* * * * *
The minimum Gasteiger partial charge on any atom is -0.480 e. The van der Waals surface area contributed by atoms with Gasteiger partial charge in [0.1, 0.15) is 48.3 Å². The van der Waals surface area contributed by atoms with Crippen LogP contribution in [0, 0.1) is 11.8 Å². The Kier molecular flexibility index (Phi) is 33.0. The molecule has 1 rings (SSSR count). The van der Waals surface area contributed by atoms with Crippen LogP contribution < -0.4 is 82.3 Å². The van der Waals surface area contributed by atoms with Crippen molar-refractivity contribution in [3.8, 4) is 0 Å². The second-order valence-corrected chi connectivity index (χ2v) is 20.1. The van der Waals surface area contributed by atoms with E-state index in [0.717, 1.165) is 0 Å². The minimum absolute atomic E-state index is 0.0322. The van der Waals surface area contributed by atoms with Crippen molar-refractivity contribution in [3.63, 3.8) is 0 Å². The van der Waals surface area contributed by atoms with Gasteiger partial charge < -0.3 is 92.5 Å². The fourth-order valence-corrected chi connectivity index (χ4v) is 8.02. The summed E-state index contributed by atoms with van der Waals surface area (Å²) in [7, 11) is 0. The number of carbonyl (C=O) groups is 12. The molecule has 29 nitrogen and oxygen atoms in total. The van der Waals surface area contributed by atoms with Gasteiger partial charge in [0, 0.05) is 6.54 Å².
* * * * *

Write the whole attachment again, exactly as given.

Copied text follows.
The minimum Gasteiger partial charge on any atom is -0.480 e. The van der Waals surface area contributed by atoms with Gasteiger partial charge in [0.1, 0.15) is 48.3 Å². The van der Waals surface area contributed by atoms with Crippen LogP contribution in [0, 0.1) is 11.8 Å². The Kier molecular flexibility index (Phi) is 33.0. The molecule has 1 rings (SSSR count). The van der Waals surface area contributed by atoms with Crippen LogP contribution < -0.4 is 82.3 Å². The van der Waals surface area contributed by atoms with Crippen molar-refractivity contribution in [3.8, 4) is 0 Å². The second-order valence-corrected chi connectivity index (χ2v) is 20.1. The van der Waals surface area contributed by atoms with E-state index in [0.717, 1.165) is 0 Å². The minimum absolute atomic E-state index is 0.0322. The van der Waals surface area contributed by atoms with Crippen molar-refractivity contribution in [3.63, 3.8) is 0 Å². The van der Waals surface area contributed by atoms with Gasteiger partial charge < -0.3 is 92.5 Å². The fourth-order valence-corrected chi connectivity index (χ4v) is 8.02. The summed E-state index contributed by atoms with van der Waals surface area (Å²) in [7, 11) is 0. The number of carbonyl (C=O) groups is 12. The molecule has 29 nitrogen and oxygen atoms in total. The van der Waals surface area contributed by atoms with Gasteiger partial charge in [0, 0.05) is 6.54 Å².